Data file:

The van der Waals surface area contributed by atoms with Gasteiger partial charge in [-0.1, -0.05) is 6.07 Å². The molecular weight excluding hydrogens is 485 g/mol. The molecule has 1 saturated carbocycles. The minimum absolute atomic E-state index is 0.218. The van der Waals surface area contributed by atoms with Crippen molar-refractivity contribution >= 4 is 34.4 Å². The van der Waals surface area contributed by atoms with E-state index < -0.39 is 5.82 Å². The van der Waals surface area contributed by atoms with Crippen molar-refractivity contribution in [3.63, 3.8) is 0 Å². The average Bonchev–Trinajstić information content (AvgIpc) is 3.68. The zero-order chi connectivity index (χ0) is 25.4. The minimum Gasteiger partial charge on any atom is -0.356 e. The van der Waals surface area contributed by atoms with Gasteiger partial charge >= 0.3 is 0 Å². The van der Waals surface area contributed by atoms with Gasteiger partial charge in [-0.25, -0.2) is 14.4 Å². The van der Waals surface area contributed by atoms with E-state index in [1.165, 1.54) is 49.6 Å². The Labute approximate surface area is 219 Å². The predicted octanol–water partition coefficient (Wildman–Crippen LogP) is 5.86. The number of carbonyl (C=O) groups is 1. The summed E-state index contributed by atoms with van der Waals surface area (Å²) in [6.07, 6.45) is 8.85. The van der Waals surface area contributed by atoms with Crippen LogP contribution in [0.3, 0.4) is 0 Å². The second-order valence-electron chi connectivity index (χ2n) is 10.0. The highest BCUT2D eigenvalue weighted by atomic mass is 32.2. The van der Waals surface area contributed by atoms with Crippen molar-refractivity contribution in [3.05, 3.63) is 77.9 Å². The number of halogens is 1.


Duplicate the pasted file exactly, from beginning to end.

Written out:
The van der Waals surface area contributed by atoms with Gasteiger partial charge in [-0.1, -0.05) is 6.07 Å². The molecular weight excluding hydrogens is 485 g/mol. The molecule has 1 saturated carbocycles. The minimum absolute atomic E-state index is 0.218. The van der Waals surface area contributed by atoms with Crippen molar-refractivity contribution >= 4 is 34.4 Å². The van der Waals surface area contributed by atoms with E-state index < -0.39 is 5.82 Å². The van der Waals surface area contributed by atoms with Crippen molar-refractivity contribution in [3.63, 3.8) is 0 Å². The average Bonchev–Trinajstić information content (AvgIpc) is 3.68. The zero-order chi connectivity index (χ0) is 25.4. The minimum Gasteiger partial charge on any atom is -0.356 e. The van der Waals surface area contributed by atoms with Gasteiger partial charge >= 0.3 is 0 Å². The van der Waals surface area contributed by atoms with Gasteiger partial charge in [-0.25, -0.2) is 14.4 Å². The van der Waals surface area contributed by atoms with E-state index in [1.165, 1.54) is 49.6 Å². The Labute approximate surface area is 219 Å². The predicted octanol–water partition coefficient (Wildman–Crippen LogP) is 5.86. The number of carbonyl (C=O) groups is 1. The summed E-state index contributed by atoms with van der Waals surface area (Å²) in [6.07, 6.45) is 8.85. The van der Waals surface area contributed by atoms with Crippen LogP contribution in [0.3, 0.4) is 0 Å². The second-order valence-electron chi connectivity index (χ2n) is 10.0. The highest BCUT2D eigenvalue weighted by atomic mass is 32.2. The van der Waals surface area contributed by atoms with Crippen molar-refractivity contribution in [3.05, 3.63) is 77.9 Å². The number of halogens is 1.